Adolescents served by Via Christi Behavioral Health Center now can enjoy a peaceful therapeutic garden thanks to a grant from the Children's Miracle Network Hospitals at Via Christi. The Center received the $5,000 grant in December, and staff worked all spring to create an inviting outdoor living space.
The once bland, cement patio is now brimming with colorful plants, two small greenhouses, a fountain and rocker gliders. It allows the patients – 11- to 17-year-olds in need of crisis stabilization and short-term hospitalization – to get out and unwind.
“Kids are better at sharing in an informal setting, so having the garden is very helpful in making patients feel comfortable enough to discuss their issues,” says Michelle Hook, clinical care coordinator for Adolescent Care at the Behavioral Health Center in Wichita. “If they are stressed or have anxiety, the gliders and water trickling are soothing.”
Previously, the patio, which is enclosed by a high wood privacy fence, contained only a solitary table; it was once a smoking area when the unit served adult patients. It was drab and uninviting, Hook says. Two years ago the wood fence was painted with black chalkboard paint, which allowed the young patients to write and draw with colorful chalk, but the area was still not utilized. Staff always knew it could be more than it was.
When Hook heard about the CMN Hospitals grant program, which can help health agencies purchase equipment they could not otherwise afford, Hook gathered staff to brainstorm ideas for the patio. A therapeutic garden – designed to nurture the psychological and spiritual needs of patients – was the unanimous desire. The Center received the grant and soon the idea started becoming a reality.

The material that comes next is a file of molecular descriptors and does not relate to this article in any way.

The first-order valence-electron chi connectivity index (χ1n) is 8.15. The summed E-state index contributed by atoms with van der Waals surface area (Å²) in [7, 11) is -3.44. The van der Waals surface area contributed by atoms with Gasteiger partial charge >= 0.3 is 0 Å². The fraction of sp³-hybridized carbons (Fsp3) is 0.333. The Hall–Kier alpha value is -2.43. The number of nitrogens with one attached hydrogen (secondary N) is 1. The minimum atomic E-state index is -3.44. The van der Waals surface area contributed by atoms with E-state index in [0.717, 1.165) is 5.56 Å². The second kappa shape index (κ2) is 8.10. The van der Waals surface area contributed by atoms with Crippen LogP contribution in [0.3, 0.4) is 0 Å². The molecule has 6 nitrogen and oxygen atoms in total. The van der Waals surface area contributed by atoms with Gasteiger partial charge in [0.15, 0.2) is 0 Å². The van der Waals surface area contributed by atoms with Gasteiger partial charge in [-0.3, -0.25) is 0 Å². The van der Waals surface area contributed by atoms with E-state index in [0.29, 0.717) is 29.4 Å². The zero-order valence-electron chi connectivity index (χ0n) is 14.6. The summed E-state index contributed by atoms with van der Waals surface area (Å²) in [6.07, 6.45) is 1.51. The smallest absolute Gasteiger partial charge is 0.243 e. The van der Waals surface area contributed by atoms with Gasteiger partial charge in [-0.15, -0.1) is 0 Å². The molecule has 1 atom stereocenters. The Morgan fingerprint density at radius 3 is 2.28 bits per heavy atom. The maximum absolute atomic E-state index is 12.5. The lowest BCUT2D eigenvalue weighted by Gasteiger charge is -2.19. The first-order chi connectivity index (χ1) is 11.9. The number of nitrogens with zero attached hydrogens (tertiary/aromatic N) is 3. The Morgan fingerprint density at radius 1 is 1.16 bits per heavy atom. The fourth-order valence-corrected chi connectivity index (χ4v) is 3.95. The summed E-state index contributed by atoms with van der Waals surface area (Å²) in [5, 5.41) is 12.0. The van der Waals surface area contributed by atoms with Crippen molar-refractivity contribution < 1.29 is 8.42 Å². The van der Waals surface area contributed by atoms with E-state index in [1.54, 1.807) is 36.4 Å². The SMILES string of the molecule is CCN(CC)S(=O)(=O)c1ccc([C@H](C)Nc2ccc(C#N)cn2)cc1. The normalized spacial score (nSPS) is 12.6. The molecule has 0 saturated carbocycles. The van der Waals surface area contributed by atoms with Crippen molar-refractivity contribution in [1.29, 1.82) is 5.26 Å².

The nursing staff all jumped in to help. Judy Christensen, recreation therapist and the “unofficial green thumb” says Hook, helped select plants that were indigenous to Kansas to create color and life in the garden.
Four large planters are filled with colorful flowers and plants which will be alternated each season so there will be plants in the garden year round. One of the planters contains an herbal garden with mint and cilantro.
A garden gnome, a solar-powered glass butterfly that glows at night and other items provide a sense of warmth and playfulness.
The happiest surprise of the whole garden, Hook says, was the purchase of two rocker gliders, which are used frequently through the day and patients relax in the new living space.
“We really wanted color,” says Julie Robison, RN, of the nearly-complete garden. “And we wanted patients to be able to do things with their hands.”
Ultimately, the plan is for each patient to plant a seed when they arrive and then take home a plant – a continuing circle of life – after their typical three- to five-day stay.
Future plans include creating a Zen garden in one of the terrariums featuring colored sand, and special sand to mold and shape, as well as glass balls, figurines and small rakes for the patients create a calming landscape.
“It’s very therapeutic to play with,” Robison says.
Robison says she tries to bring the young patients out to the patio as much as possible to get fresh air and have a snack. Occasionally she invites an early riser to come out and help her water in the morning. She encourages young patients to participate in caring for the garden. Staff members work under the premise that “if the patients are involved with it, they will treat it well,” Robison says.
“The kids enjoy it, and it’s been a learning experience for all of us,” she says. Eventually staff would like to add a new table and umbrella. “It’s a work in progress,” adds Robison.